Volume 46 (2009) / Issue 6
Fabian Amtenbrink, Jakob De Haan, 'Regulating Credit Ratings in the European Union: A Critical First Assessment of Regulation 1060/2009 on Credit Rating Agencies' (2009) 46 Common Market Law Review, Issue 6, pp. 1915–1949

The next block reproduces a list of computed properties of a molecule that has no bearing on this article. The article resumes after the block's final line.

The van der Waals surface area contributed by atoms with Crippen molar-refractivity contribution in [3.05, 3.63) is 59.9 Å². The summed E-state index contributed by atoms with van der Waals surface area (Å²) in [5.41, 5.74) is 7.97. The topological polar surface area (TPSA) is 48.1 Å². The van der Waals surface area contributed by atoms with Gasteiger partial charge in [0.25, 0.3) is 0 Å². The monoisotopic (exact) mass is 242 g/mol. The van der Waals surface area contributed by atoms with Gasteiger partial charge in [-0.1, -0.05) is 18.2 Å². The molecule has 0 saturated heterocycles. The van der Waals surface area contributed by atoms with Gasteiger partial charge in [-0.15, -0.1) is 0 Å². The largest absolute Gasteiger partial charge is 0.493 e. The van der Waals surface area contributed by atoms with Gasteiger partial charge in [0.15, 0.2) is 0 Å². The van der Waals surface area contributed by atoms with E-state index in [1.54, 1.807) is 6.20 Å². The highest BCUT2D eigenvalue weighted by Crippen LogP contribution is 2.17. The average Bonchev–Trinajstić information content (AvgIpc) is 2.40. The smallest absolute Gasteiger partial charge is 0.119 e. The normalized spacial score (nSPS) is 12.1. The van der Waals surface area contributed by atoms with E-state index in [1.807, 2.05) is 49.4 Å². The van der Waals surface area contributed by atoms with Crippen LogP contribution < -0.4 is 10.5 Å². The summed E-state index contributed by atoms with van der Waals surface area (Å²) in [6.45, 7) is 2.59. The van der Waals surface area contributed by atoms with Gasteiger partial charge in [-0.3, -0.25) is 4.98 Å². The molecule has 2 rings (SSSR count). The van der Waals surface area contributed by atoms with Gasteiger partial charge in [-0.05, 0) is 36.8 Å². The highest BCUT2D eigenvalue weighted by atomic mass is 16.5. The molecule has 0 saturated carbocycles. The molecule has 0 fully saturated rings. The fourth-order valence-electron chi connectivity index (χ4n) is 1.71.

In the wake of the global financial crisis, the European Parliament and Council Regulation 1060/2009 on Credit Rating Agencies has recently been published in the Official Journal of the European Union. With this Regulation the European Union takes a first step in addressing calls for a better regulation of the (global) financial markets including, among other things, overall improvements in the rating process of Credit Rating Agencies. According to some analysts, such as the Financial Stability Forum, poor credit assessments of complex structured credit products by Credit rating Agencies contributed to both the build-up and the unfolding of the financial crisis. This contribution offers a first critical comparative examination of Regulation 1060/2009 against the background of the previously applicable regime under the non-binding IOSCO Code of Conduct for Credit Rating Agencies. In doing so, answers are sought to the question whether and to what extent the introduction of the envisaged regulatory framework has the potential to result in a more effective and efficient oversight over the activities of Credit Rating Agencies in the European Union. A certain degree of scepticism may be called for, as the Regulation fails to address some important shortcomings of the present system, while the value added of the regulatory framework may not necessarily outweigh its risks. In this context also the implications for this Regulation of the recent proposals of the European Commission to create a European System of Financial Supervisors as part of an effort to strengthen financial supervision in Europe are addressed.
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